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In a sweeping survey of thousands across 34 countries, the Pew Research Center wanted to discover whether people felt that you needed to believe in God in order to be moral.
The results varied depending on economic development, education, and age, with higher percentages in emerging economies holding to the importance of theism. But as a whole, a median of 45% say it is necessary to believe in God to be moral and have good values.
It should come as no surprise that the more a country or person is irreligious, the higher the percentage say it is not necessary to believe in God to be a moral person.
What should be alarming to those of us in the U.S. is that the 44% of Americans who say belief in God is not a prerequisite to be moral represents a 14 percentage-point jump from 2002 when only 30% embraced that idea. Among the 34 countries surveyed, the United States exhibited the largest decline in people feeling you need God to be moral.
But does linking belief in God to morality even matter?
If you believe that God is critical to morality, then you are saying that morality is not something determined, but rather discovered; that right or wrong, good or bad, true or false, is not subjective but objective. Such things exist outside of ourselves; they have not been resolved, they have been revealed.
If you don’t believe that the existence of God – or belief in the existence of God – is necessary for morality, then you have redefined morality to be something other than rooted in transcendent truth. You have determined that morality is self-generated, self-monitored, and self-ascribed. In short, you have become God to yourself.
If the majority in any given society or culture come to the idea that morality is not rooted in anything outside of themselves, then that society or culture becomes the final arbiter of what is moral. What is true, good, and right becomes whatever a 51% majority say is true, good, and right.
Of course, that is precisely where we find ourselves today. At least in the West. It’s no longer “what is true for you is true for you, and what is true for me is true for me,” but “what is true for us is true for us.”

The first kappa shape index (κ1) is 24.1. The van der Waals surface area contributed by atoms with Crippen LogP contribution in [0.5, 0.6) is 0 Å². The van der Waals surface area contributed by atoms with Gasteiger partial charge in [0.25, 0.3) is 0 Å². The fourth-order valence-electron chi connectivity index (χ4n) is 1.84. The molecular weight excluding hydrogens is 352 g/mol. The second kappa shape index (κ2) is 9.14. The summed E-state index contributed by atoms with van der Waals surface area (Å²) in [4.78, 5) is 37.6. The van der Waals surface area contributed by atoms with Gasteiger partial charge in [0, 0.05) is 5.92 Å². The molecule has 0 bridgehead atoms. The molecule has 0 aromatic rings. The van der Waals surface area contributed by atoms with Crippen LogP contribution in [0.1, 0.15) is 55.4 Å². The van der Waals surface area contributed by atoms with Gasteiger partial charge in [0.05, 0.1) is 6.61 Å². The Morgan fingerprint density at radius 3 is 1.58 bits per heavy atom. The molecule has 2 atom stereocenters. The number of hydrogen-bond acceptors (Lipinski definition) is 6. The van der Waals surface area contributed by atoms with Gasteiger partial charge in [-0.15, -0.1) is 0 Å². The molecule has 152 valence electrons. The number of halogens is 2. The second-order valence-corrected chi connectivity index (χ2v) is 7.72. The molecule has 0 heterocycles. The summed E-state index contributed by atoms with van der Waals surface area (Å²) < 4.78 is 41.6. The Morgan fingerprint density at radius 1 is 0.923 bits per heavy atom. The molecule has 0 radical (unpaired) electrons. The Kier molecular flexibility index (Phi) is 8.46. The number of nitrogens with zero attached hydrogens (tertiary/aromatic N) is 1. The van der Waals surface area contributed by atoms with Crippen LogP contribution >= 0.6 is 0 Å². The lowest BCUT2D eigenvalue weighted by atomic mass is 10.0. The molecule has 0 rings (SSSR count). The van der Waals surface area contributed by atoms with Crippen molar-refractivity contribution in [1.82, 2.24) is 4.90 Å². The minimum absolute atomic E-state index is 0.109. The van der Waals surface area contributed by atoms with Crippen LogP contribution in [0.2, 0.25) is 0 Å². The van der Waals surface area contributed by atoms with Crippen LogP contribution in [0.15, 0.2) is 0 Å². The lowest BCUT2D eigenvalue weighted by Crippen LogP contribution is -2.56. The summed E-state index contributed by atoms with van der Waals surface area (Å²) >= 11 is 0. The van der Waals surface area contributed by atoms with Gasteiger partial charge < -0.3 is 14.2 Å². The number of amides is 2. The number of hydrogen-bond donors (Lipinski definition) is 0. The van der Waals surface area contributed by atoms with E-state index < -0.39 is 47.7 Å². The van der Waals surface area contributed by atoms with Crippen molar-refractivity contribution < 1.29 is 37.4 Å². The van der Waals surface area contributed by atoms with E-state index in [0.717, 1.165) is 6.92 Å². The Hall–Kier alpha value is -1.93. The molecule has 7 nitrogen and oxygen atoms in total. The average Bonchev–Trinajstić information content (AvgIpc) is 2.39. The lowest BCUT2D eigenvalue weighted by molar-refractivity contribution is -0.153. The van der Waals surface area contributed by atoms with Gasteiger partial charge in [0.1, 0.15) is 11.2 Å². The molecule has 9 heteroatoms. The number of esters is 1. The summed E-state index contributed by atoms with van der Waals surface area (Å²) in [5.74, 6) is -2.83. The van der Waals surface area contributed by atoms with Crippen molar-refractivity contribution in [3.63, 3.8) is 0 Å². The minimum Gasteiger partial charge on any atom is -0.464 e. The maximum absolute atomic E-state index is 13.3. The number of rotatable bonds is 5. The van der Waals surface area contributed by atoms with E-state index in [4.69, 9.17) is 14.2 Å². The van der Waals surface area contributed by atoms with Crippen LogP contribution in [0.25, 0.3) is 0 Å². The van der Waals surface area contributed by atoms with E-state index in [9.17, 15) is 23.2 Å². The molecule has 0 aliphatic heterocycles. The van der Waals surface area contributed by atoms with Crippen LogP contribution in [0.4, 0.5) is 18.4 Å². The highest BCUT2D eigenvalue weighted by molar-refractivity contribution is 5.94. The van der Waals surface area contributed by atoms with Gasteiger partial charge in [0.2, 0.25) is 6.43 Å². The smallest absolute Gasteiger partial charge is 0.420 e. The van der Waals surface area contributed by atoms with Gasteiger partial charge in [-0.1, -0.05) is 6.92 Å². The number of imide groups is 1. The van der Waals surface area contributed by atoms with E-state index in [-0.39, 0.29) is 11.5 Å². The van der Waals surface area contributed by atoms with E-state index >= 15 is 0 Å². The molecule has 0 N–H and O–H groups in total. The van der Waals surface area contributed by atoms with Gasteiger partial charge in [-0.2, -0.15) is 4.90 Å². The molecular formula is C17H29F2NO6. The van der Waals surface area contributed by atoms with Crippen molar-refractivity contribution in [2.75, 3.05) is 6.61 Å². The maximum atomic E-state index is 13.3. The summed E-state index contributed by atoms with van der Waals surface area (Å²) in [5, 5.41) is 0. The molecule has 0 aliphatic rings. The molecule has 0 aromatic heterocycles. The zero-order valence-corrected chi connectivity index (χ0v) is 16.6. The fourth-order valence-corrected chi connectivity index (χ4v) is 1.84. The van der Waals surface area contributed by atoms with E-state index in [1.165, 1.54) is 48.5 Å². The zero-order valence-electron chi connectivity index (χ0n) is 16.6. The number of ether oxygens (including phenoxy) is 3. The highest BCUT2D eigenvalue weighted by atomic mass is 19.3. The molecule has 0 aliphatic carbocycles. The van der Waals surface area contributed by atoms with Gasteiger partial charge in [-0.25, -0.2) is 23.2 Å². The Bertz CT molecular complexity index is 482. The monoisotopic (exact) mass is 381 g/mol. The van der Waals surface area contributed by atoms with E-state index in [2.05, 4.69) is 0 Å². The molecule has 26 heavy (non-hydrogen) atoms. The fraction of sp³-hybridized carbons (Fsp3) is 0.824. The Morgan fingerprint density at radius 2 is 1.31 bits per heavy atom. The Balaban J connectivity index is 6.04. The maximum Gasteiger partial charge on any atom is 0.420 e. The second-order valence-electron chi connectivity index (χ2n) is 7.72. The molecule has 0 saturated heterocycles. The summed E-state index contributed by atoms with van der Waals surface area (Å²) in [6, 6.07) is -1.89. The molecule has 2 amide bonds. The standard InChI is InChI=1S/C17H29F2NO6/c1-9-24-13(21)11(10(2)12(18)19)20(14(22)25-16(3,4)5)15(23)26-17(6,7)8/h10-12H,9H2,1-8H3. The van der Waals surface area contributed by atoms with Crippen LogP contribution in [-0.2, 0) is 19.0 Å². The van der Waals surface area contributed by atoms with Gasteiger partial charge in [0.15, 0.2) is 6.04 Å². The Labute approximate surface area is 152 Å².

And what becomes true for “us” becomes the moral standard for society at large and the means by which to declare other positions as immoral. The entire moral order of a culture can be turned entirely on its head. If you need evidence, look no further than homoerotic behavior being historically and universally condemned, to today when (in what amounts to a cultural nanosecond) people who condemn homoerotic behavior are considered the immoral ones.
Make no mistake—the “rise of the nones” carries enormous cultural implications, and makes the importance of the evangelization and transformation of culture through the centrality of the local church all the more pressing. Because the reason you need God to be good is simple:
You need God to know what good even is.
Christine Tamir, Aidan Connaughton and Ariana Monique Salazar, “The Global God Divide,” Pew Research Center, July 20, 2020, read online.
Griffin Paul Jackson, “Lukewarm Faith Shrinks as More Say Religion Is ‘Very Important’ or ‘Not at All,’” Christianity Today, July 24, 2020, read online.
James Emery White is the founding and senior pastor of Mecklenburg Community Church in Charlotte, NC, and the ranked adjunct professor of theology and culture at Gordon-Conwell Theological Seminary, where he also served as their fourth president. His newest book, Christianity for People Who Aren’t Christians: Uncommon Answers to Common Questions, is now available on Amazon or at your favorite bookseller. To enjoy a free subscription to the Church & Culture blog, visit ChurchAndCulture.org, where you can view past blogs in our archive and read the latest church and culture news from around the world. Follow Dr. White on Twitter, Facebook and Instagram.